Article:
Friday, November 8, 2013

Apple Cheddar Scones

Well, to say that I'm late on this post is a bit of an understatement.  I share a photo of these ridiculous apple cheddar scones on Sunday, and I don't publish the photos and recipe until FRIDAY?  Jeez, what is wrong with me. I'll be honest and say that this week I've been suffering from a bit of writer's block, some heavy congestion, and an extra heavy case of the sleepies, so just bear with me a bit if this post isn't quite up to my normal standards.  My writing may be falling a bit on the flat end today, but these scones sure are anything but flat (corny line #1).  It's true though.  These scones are perhaps my new favorite recipe, and while I'm a few days late in posting it, I'm just in time for you to add these amazing scones to your list of weekend baking endeavors.  Seriously, these scones are just begging to be made ASAP.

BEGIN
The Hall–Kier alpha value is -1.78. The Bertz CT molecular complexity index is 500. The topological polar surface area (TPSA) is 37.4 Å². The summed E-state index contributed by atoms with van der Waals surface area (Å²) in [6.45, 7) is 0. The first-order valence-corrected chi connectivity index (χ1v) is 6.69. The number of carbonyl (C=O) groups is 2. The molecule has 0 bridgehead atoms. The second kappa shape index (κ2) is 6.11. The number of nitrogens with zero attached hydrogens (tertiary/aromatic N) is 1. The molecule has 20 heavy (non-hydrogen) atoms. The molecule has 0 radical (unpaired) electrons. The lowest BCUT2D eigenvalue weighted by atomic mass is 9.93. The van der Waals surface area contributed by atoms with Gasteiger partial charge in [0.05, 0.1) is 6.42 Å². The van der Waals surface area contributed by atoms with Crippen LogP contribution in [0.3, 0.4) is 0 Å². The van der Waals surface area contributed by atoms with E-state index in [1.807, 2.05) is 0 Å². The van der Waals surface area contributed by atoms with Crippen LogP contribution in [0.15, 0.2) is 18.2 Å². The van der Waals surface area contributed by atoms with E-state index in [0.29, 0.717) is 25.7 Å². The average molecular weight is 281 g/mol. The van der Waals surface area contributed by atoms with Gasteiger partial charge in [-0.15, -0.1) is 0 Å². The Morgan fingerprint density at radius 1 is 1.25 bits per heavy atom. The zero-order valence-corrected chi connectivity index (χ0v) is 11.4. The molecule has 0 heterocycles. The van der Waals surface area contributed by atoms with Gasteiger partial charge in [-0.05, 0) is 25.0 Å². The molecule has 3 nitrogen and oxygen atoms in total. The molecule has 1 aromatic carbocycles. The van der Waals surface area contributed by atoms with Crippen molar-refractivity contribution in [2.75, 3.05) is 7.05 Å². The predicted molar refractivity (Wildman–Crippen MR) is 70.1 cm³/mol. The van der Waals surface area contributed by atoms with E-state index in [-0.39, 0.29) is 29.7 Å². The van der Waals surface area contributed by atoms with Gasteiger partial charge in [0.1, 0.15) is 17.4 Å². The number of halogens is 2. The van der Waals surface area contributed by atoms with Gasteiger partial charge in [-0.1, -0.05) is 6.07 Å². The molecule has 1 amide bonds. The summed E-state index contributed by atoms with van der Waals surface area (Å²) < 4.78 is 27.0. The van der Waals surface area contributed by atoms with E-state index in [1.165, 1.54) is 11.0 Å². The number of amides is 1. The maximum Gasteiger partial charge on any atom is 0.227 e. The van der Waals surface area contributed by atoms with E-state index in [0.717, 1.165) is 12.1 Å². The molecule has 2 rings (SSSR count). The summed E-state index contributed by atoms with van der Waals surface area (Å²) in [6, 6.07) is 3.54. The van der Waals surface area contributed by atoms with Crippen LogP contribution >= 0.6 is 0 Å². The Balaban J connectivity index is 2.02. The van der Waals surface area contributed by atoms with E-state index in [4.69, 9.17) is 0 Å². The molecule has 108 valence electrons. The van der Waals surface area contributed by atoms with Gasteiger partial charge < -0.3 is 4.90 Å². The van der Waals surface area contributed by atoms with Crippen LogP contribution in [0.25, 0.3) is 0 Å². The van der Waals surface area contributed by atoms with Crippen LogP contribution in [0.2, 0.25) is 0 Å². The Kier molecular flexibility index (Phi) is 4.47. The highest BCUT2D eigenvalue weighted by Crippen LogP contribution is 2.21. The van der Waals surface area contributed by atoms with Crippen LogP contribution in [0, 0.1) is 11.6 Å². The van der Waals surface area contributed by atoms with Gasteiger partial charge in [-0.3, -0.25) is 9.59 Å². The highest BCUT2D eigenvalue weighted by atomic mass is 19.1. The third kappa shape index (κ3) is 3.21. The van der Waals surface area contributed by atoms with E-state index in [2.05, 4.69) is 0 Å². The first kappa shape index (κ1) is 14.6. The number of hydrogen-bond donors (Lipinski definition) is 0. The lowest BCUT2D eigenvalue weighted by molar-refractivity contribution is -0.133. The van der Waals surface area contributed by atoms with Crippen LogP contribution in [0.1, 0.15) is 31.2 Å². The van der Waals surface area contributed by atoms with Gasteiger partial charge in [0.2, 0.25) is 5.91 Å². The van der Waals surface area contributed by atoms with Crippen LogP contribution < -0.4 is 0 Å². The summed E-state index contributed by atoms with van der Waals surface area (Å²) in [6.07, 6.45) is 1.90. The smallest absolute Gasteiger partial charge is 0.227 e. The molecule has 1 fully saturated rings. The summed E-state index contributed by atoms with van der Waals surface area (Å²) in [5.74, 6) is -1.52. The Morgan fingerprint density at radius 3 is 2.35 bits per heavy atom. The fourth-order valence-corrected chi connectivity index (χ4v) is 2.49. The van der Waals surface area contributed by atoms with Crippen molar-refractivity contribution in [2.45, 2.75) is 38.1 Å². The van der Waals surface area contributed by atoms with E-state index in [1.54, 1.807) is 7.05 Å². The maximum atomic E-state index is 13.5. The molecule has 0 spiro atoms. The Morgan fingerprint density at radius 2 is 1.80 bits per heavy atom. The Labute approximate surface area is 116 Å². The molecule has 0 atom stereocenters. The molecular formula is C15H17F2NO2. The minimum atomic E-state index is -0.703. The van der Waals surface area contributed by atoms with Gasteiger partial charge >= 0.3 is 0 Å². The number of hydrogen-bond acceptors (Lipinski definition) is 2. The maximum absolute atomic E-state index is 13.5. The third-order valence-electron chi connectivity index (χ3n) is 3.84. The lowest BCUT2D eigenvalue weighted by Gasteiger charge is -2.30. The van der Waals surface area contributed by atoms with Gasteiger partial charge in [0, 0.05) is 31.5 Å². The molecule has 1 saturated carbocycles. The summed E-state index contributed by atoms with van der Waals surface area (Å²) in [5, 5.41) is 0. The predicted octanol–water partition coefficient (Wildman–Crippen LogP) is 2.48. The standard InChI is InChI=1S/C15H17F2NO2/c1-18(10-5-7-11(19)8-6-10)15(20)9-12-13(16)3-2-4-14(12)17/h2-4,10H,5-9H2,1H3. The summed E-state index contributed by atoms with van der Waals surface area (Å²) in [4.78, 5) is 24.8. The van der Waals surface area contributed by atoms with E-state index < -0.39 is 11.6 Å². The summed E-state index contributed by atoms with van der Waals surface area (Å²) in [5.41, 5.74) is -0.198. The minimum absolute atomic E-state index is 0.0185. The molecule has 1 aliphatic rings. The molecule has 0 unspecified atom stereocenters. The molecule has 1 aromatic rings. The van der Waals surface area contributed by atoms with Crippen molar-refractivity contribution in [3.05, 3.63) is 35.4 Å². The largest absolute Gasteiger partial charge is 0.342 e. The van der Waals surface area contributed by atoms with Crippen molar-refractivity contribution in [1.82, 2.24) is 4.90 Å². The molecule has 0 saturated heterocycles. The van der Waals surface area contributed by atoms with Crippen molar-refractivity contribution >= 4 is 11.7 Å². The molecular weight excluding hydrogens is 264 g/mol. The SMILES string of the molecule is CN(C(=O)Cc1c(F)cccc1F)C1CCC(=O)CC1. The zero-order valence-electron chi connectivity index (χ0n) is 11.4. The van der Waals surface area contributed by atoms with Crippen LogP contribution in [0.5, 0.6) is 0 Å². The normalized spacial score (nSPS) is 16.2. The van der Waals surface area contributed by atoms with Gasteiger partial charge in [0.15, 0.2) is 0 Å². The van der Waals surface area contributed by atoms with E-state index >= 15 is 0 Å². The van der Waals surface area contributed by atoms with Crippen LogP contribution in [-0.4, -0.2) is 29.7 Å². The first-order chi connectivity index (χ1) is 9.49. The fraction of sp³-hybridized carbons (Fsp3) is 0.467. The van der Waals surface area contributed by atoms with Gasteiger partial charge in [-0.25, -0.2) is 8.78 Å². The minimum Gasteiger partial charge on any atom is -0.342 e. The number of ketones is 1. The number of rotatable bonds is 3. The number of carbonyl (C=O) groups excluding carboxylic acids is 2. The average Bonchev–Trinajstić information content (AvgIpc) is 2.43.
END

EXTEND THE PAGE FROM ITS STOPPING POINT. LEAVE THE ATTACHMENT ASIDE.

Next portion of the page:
I remember that there used to be a time during which I didn't really know what a scone was.  I mean, I sort of knew what they were, and I knew that things called "scones" existed, but aside from that, I was clueless.  I wasn't sure if they were a type of bread or a biscuit, and it didn't help that scones often came in different shapes, so it was tough to assume which was a "real" scone.  Is a round scone less sconey than a trianglular, wedge shaped scone?  I'd like to think not.  But in any case, while I don't remember what kind of scone I had as my first "real"/"official" scone, I do know that since then, scones have easily become one of my most favorite treats to enjoy.  The fact that making scones from scratch is so simple only adds to their awesomeness.  If you've never made a batch of scones yourself, what are you waiting for?!  You've been missing out if you haven't attempted to make scones yet.  Trust me.